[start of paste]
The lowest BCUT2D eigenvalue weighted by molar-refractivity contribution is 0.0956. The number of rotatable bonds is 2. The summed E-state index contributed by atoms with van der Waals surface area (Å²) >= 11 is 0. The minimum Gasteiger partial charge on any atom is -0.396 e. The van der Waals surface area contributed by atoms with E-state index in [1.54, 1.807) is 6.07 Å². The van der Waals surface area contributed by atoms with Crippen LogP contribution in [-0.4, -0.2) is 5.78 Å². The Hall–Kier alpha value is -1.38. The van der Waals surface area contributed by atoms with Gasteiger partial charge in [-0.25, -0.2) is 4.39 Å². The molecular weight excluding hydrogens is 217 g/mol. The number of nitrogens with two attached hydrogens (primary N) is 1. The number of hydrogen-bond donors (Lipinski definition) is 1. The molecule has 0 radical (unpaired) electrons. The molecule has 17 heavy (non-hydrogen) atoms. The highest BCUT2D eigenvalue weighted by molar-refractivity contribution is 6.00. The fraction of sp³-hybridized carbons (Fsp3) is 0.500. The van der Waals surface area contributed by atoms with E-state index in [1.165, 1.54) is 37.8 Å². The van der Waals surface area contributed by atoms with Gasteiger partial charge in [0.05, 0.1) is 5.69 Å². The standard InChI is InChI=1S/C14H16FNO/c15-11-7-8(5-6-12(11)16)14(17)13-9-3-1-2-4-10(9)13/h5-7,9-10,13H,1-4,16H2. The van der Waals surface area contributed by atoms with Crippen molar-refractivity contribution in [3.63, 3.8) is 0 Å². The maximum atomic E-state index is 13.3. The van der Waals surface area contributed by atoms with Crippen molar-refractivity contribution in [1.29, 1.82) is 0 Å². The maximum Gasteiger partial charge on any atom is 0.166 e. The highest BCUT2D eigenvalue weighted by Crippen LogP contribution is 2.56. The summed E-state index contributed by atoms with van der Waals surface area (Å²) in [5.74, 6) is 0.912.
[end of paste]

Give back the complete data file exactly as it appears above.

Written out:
The lowest BCUT2D eigenvalue weighted by molar-refractivity contribution is 0.0956. The number of rotatable bonds is 2. The summed E-state index contributed by atoms with van der Waals surface area (Å²) >= 11 is 0. The minimum Gasteiger partial charge on any atom is -0.396 e. The van der Waals surface area contributed by atoms with E-state index in [1.54, 1.807) is 6.07 Å². The van der Waals surface area contributed by atoms with Crippen LogP contribution in [-0.4, -0.2) is 5.78 Å². The Hall–Kier alpha value is -1.38. The van der Waals surface area contributed by atoms with Gasteiger partial charge in [-0.25, -0.2) is 4.39 Å². The molecular weight excluding hydrogens is 217 g/mol. The number of nitrogens with two attached hydrogens (primary N) is 1. The number of hydrogen-bond donors (Lipinski definition) is 1. The molecule has 0 radical (unpaired) electrons. The molecule has 17 heavy (non-hydrogen) atoms. The highest BCUT2D eigenvalue weighted by molar-refractivity contribution is 6.00. The fraction of sp³-hybridized carbons (Fsp3) is 0.500. The van der Waals surface area contributed by atoms with E-state index in [1.165, 1.54) is 37.8 Å². The van der Waals surface area contributed by atoms with Gasteiger partial charge in [0.05, 0.1) is 5.69 Å². The standard InChI is InChI=1S/C14H16FNO/c15-11-7-8(5-6-12(11)16)14(17)13-9-3-1-2-4-10(9)13/h5-7,9-10,13H,1-4,16H2. The van der Waals surface area contributed by atoms with Crippen molar-refractivity contribution in [3.63, 3.8) is 0 Å². The maximum atomic E-state index is 13.3. The van der Waals surface area contributed by atoms with Crippen molar-refractivity contribution in [1.29, 1.82) is 0 Å². The maximum Gasteiger partial charge on any atom is 0.166 e. The highest BCUT2D eigenvalue weighted by Crippen LogP contribution is 2.56. The summed E-state index contributed by atoms with van der Waals surface area (Å²) in [5.74, 6) is 0.912.